Differing sewer visions offered
After hearing two views on improvements needed at the city wastewater plant, the Eudora City Council decided to get more information before approving a contract for sewer plant upgrades.
In a presentation to the council, Pat Cox -- an engineer from BG Consultants, proposed different options to improve long-term capacity issues. By contrast, city wastewater supervisor Kathy Hernandez urged the council to focus on more immediate problems.
Originally, the council was to review nd vote for a design on a project drafted by BG Consultants to refurbish a lagoon that would help protect the plant from overflow.
The council also heard a request to bid on a belt filter press filtration system.
By the time discussion ended, the council opened up the bidding process for a belt filter press but decided it needed to study the wastewater treatment situation further.
The council first heard from Cox. He gave the council an overview of the plant's capacity and the basic problems.
"The plant was basically built to service a population of 9,000," Cox said.
He presented the council with a need to revamp the plant's head works system.
"Basically, that's where the sewage first flows into the plant," Cox said.
He suggested the possibility and relative feasibility of doubling the size of the head works to prepare for the increased flows caused by growth.
The plant would also need a more advanced way to deal with solids, Cox said.
He suggested an automated bar screen system, which would break up the solid waste as it enters the plant.
Before the city goes out for bids for the screen, it would need to decide how big the head works need to be, Cox said.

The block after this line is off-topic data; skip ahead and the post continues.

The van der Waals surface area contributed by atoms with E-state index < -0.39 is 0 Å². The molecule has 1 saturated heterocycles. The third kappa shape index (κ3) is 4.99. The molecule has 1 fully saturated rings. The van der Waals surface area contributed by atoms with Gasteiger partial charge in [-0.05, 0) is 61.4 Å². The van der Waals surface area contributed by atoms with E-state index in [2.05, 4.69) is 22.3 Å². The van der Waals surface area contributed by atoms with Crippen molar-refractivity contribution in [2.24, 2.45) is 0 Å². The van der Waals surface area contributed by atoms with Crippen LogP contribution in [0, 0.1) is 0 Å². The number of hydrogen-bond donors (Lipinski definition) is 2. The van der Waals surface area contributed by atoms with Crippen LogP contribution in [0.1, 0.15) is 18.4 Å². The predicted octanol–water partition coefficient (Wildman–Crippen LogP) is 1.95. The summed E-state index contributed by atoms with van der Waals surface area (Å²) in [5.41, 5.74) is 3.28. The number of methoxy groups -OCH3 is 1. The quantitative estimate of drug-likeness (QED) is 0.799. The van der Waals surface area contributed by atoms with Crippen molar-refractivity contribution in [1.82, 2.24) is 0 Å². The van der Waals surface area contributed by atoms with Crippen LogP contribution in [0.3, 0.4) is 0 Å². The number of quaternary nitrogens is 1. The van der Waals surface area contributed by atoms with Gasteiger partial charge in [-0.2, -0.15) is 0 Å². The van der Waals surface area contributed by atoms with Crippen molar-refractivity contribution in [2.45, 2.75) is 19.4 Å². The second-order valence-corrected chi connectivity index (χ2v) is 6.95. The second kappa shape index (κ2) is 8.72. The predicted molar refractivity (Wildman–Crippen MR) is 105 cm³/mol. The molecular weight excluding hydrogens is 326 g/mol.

"That's one of the issues we face," Cox said.
The other issue was how to deal with solid wastes, Cox said.
To deal with waste management, the city should consider using a belt filter press system, Cox said. The belt filter press processes the excess waste in a more efficient way than the city's current system, he said.
"The belt filter press is a pretty sophisticated piece of equipment," Cox said.
The press could be either permanently built at the plant or portably housed on a semitrailer, Cox said. The city could move the portable press into a permanent location at another time, he said.
After going over basic issues facing the plant, Cox let Hernandez speak.
"I just hope there is no repercussion for my disagreement, but I would like the council to think about some alternatives," Hernandez said. "I don't mean any disrespect, I know I'm not an engineer, but I am very passionate about what I do."
Hernandez first mentioned Cox's plan to revitalize an unused lagoon at the plant ---- a key part of the contract the council was to be voting on.
"I'm not trying to say I know more, but I feel that lagoon is only a Band-Aid," Hernandez said. "It does not correct our system problem. If we want to spend this kind of money, we should look at putting it into the collection system, not some lagoon."
So far, the plant is operating at half its capacity, Hernandez said.
Hernandez suggested the council look at a less expensive option when considering the belt filter press.
Overall, Hernandez wanted the council to focus on the plant's collection system.
City engineer Brian Kingsley of BG Consultants said the refurbished lagoon would give the city more capacity to deal with the peaks in flow.
"You don't have the cap to deal with the peaks right now," Kingsley said. "We have to shave the peaks off."
While discussing the relative advantages of the press system, council members realized more information would be needed before they could reach a consensus.
"Maybe it's time we take one last look before we proceed," Kingsley said.